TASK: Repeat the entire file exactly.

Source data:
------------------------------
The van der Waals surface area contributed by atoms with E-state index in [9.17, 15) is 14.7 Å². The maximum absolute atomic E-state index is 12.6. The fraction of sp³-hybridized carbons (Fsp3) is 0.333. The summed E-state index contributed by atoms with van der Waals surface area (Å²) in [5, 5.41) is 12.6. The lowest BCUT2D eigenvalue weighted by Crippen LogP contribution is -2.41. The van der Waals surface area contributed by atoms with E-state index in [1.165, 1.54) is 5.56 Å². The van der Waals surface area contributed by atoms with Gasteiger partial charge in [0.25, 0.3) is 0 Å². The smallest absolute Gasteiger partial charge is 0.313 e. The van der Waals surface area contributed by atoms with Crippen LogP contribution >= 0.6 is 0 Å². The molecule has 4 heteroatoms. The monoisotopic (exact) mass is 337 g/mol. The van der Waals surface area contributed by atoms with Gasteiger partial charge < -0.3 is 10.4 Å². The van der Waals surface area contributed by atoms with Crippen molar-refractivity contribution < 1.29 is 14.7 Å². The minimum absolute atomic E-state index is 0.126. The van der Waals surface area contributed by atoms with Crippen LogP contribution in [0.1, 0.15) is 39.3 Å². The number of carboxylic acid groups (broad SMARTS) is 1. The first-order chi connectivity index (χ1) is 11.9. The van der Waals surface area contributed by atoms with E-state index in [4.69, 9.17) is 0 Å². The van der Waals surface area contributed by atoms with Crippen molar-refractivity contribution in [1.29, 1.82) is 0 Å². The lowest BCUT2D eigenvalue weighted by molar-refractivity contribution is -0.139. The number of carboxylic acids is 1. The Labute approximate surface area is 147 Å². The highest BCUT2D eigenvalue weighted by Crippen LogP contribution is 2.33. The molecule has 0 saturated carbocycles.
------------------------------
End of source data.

The van der Waals surface area contributed by atoms with E-state index in [9.17, 15) is 14.7 Å². The maximum absolute atomic E-state index is 12.6. The fraction of sp³-hybridized carbons (Fsp3) is 0.333. The summed E-state index contributed by atoms with van der Waals surface area (Å²) in [5, 5.41) is 12.6. The lowest BCUT2D eigenvalue weighted by Crippen LogP contribution is -2.41. The van der Waals surface area contributed by atoms with E-state index in [1.165, 1.54) is 5.56 Å². The van der Waals surface area contributed by atoms with Gasteiger partial charge in [0.25, 0.3) is 0 Å². The smallest absolute Gasteiger partial charge is 0.313 e. The van der Waals surface area contributed by atoms with Crippen LogP contribution >= 0.6 is 0 Å². The molecule has 4 heteroatoms. The monoisotopic (exact) mass is 337 g/mol. The van der Waals surface area contributed by atoms with Gasteiger partial charge < -0.3 is 10.4 Å². The van der Waals surface area contributed by atoms with Crippen molar-refractivity contribution < 1.29 is 14.7 Å². The minimum absolute atomic E-state index is 0.126. The van der Waals surface area contributed by atoms with Crippen LogP contribution in [0.1, 0.15) is 39.3 Å². The number of carboxylic acid groups (broad SMARTS) is 1. The first-order chi connectivity index (χ1) is 11.9. The van der Waals surface area contributed by atoms with E-state index in [4.69, 9.17) is 0 Å². The van der Waals surface area contributed by atoms with Crippen molar-refractivity contribution in [1.29, 1.82) is 0 Å². The lowest BCUT2D eigenvalue weighted by molar-refractivity contribution is -0.139. The number of carboxylic acids is 1. The Labute approximate surface area is 147 Å². The highest BCUT2D eigenvalue weighted by Crippen LogP contribution is 2.33. The molecule has 0 saturated carbocycles.